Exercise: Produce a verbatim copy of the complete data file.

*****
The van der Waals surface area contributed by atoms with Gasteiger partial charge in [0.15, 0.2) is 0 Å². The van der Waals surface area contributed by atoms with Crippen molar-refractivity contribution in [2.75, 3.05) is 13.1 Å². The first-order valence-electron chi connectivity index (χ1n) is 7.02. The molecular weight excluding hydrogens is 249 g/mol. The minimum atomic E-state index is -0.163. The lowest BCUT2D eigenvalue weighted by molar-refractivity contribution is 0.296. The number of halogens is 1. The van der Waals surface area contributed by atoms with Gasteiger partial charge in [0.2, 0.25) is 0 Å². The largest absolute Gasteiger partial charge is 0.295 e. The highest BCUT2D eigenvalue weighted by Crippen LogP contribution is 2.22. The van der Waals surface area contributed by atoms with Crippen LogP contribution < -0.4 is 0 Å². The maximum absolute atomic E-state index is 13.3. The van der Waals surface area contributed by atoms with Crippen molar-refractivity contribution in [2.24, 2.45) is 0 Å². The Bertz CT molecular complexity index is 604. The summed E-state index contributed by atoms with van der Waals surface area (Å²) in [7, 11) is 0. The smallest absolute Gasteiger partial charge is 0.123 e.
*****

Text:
The van der Waals surface area contributed by atoms with Gasteiger partial charge in [0.15, 0.2) is 0 Å². The van der Waals surface area contributed by atoms with Crippen molar-refractivity contribution in [2.75, 3.05) is 13.1 Å². The first-order valence-electron chi connectivity index (χ1n) is 7.02. The molecular weight excluding hydrogens is 249 g/mol. The minimum atomic E-state index is -0.163. The lowest BCUT2D eigenvalue weighted by molar-refractivity contribution is 0.296. The number of halogens is 1. The van der Waals surface area contributed by atoms with Gasteiger partial charge in [0.2, 0.25) is 0 Å². The largest absolute Gasteiger partial charge is 0.295 e. The highest BCUT2D eigenvalue weighted by Crippen LogP contribution is 2.22. The van der Waals surface area contributed by atoms with Crippen LogP contribution < -0.4 is 0 Å². The maximum absolute atomic E-state index is 13.3. The van der Waals surface area contributed by atoms with Crippen molar-refractivity contribution in [2.24, 2.45) is 0 Å². The Bertz CT molecular complexity index is 604. The summed E-state index contributed by atoms with van der Waals surface area (Å²) in [7, 11) is 0. The smallest absolute Gasteiger partial charge is 0.123 e.